A recent study by USC provides recommendations for veterans transitioning from active duty to civilian life.

Recently, the Center for Innovation & Research on Veterans & Military Families at the USC Suzanne Dworak-Peck School of Social Work published the results of an in-depth veteran needs assessment entitled, The State of the American Veteran: The San Francisco Veterans Study.

The study examined many crucial aspects of life for veterans following their active-duty period, including post-service education and financing, housing needs and general health and well-being.

Key findings include:

  • 80% of service members leave the military without having a job lined up for civilian life.
  • Many employed veterans in San Francisco are earning at or below the poverty level.
  • Veterans in San Francisco report serious financial difficulties.

The results of the study illuminated the specific challenges that veterans face as they re-enter civilian life. So what can social workers and policymakers do to give veterans a fighting chance?

Recommendation #1: Help service members obtain at least one legitimate job offer by the time they leave the military.

The military currently runs programs known as the Transition Assistance Program / Transition Goals, Plan and Success (TAP / Transition GPS). While the programs are mandated for departing service members, there are currently no time constraints surrounding participation. The study recommends that these programs be mandated as early as 12 to 24 months prior to the end of military service, and that they be supported by local communities to ensure that service members can integrate into new jobs as soon as they arrive in their new hometowns. This is especially important in a city like San Francisco, where even a short-term income gap can prove to be financially devastating.

Recommendation #2: Provide enhanced job interview opportunities.

This recommendation would afford separating service members additional leave time to attend job interviews. Additionally, the study recommends that separating service members be provided with the resources necessary to conduct virtual interviews via video teleconferencing technology. Both recommendations would allow service members to go through the entire application, interview, and hiring processes prior to leaving the military (and, hence, without facing the burden of a significant pay gap upon departure).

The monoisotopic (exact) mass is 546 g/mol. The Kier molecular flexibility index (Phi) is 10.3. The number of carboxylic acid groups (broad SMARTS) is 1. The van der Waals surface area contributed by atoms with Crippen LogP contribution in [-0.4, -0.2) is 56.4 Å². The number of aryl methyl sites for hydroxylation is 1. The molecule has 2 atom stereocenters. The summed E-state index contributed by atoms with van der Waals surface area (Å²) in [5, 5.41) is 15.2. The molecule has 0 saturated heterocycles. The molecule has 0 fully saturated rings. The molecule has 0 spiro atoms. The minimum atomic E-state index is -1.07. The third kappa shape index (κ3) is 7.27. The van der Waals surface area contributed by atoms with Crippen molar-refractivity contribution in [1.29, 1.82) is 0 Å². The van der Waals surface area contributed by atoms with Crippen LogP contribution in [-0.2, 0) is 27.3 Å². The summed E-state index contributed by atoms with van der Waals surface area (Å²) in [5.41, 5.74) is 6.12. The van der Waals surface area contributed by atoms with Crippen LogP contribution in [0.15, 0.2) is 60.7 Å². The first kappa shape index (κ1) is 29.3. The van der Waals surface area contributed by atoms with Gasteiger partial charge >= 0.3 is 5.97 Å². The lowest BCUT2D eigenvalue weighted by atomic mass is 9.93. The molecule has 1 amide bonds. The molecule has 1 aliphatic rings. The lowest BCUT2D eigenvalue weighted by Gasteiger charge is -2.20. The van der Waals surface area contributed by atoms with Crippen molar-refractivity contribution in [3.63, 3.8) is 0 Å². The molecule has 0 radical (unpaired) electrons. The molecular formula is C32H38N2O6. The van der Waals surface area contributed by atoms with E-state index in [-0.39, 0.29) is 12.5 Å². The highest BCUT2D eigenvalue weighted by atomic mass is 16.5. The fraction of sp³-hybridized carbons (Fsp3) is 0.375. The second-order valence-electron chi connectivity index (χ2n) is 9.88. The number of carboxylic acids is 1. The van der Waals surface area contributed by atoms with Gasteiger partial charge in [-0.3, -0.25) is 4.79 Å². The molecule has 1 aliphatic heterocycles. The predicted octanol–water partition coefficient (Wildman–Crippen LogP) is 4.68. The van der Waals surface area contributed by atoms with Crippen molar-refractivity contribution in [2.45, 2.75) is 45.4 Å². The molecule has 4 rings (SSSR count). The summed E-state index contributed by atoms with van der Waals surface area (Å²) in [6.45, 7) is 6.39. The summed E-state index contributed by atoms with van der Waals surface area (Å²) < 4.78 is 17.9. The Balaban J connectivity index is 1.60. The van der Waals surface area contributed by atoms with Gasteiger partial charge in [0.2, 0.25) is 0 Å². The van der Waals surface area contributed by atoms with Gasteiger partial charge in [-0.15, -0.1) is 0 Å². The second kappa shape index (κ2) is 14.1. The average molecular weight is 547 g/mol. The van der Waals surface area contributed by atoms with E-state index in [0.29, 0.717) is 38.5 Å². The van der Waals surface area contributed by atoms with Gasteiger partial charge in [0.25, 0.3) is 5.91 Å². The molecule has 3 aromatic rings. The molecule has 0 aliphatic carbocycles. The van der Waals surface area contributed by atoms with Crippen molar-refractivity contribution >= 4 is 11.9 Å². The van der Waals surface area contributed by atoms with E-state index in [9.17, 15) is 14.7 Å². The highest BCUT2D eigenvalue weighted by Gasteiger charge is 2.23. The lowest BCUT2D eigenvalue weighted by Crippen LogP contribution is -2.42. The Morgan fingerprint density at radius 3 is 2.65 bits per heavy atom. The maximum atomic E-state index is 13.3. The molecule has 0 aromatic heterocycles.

Recommendation #3: Provide civilian employment training.

Civilian employment may require a vastly different skillset than that necessitated by military service. Those differences are often especially stark for service members who entered the military at a young age or for those who did not hold significant civilian jobs prior to enlistment. This recommendation would provide for training of military personnel to ease the transition into civilian employment, without denigrating either the civilian or military experience.

Recommendation #4: Offer a variety of job opportunities.

Many transitioning service members have spent their entire military careers in positions that do not translate easily to the civilian employment pool. Consequently, these veterans may find themselves unsatisfied with their work and frequently hopping from job to job. The study recommends that temporary employment agencies actively recruit transitioning service members and allow them to sample a variety of employment opportunities. In doing so, the hope is that veterans will be well-positioned for long-term job satisfaction and career success.

Recommendation #5: Innovate for hard-to-employ veterans.

Some service members may return to civilian life with enduring physical and/or psychological issues that make it challenging for them to find meaningful employment. The study implores civilian employers to develop innovative employment strategies for these hard-to-employ veterans, creating jobs that suit the specific needs of this group.

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